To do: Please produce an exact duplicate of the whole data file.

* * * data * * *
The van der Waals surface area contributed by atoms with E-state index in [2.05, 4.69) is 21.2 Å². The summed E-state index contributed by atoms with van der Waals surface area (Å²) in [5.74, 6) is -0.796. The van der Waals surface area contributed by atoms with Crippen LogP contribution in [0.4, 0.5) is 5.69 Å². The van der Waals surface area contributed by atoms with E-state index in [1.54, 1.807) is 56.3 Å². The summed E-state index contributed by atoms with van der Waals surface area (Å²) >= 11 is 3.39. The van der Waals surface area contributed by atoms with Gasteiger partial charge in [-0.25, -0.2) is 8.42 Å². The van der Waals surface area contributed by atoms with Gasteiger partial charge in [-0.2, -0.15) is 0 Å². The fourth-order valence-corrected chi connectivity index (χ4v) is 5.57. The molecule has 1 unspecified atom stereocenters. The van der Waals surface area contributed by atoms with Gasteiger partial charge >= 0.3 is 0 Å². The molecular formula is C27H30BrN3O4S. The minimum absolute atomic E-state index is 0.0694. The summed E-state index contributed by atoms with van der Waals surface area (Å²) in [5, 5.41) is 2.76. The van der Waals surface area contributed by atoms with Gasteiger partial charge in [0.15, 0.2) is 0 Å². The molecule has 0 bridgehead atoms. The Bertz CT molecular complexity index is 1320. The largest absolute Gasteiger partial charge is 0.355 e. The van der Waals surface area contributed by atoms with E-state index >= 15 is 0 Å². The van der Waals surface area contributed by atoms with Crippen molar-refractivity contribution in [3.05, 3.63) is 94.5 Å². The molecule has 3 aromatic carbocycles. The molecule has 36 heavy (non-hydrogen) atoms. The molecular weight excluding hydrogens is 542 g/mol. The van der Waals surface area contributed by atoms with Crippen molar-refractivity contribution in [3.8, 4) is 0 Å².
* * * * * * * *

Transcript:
The van der Waals surface area contributed by atoms with E-state index in [2.05, 4.69) is 21.2 Å². The summed E-state index contributed by atoms with van der Waals surface area (Å²) in [5.74, 6) is -0.796. The van der Waals surface area contributed by atoms with Crippen LogP contribution in [0.4, 0.5) is 5.69 Å². The van der Waals surface area contributed by atoms with E-state index in [1.54, 1.807) is 56.3 Å². The summed E-state index contributed by atoms with van der Waals surface area (Å²) >= 11 is 3.39. The van der Waals surface area contributed by atoms with Gasteiger partial charge in [-0.25, -0.2) is 8.42 Å². The van der Waals surface area contributed by atoms with Gasteiger partial charge in [-0.2, -0.15) is 0 Å². The fourth-order valence-corrected chi connectivity index (χ4v) is 5.57. The molecule has 1 unspecified atom stereocenters. The van der Waals surface area contributed by atoms with Gasteiger partial charge >= 0.3 is 0 Å². The molecular formula is C27H30BrN3O4S. The minimum absolute atomic E-state index is 0.0694. The summed E-state index contributed by atoms with van der Waals surface area (Å²) in [5, 5.41) is 2.76. The van der Waals surface area contributed by atoms with Gasteiger partial charge in [0.15, 0.2) is 0 Å². The molecule has 0 bridgehead atoms. The Bertz CT molecular complexity index is 1320. The largest absolute Gasteiger partial charge is 0.355 e. The van der Waals surface area contributed by atoms with E-state index >= 15 is 0 Å². The van der Waals surface area contributed by atoms with Crippen molar-refractivity contribution in [3.05, 3.63) is 94.5 Å². The molecule has 3 aromatic carbocycles. The molecule has 36 heavy (non-hydrogen) atoms. The molecular weight excluding hydrogens is 542 g/mol. The van der Waals surface area contributed by atoms with Crippen molar-refractivity contribution in [3.8, 4) is 0 Å².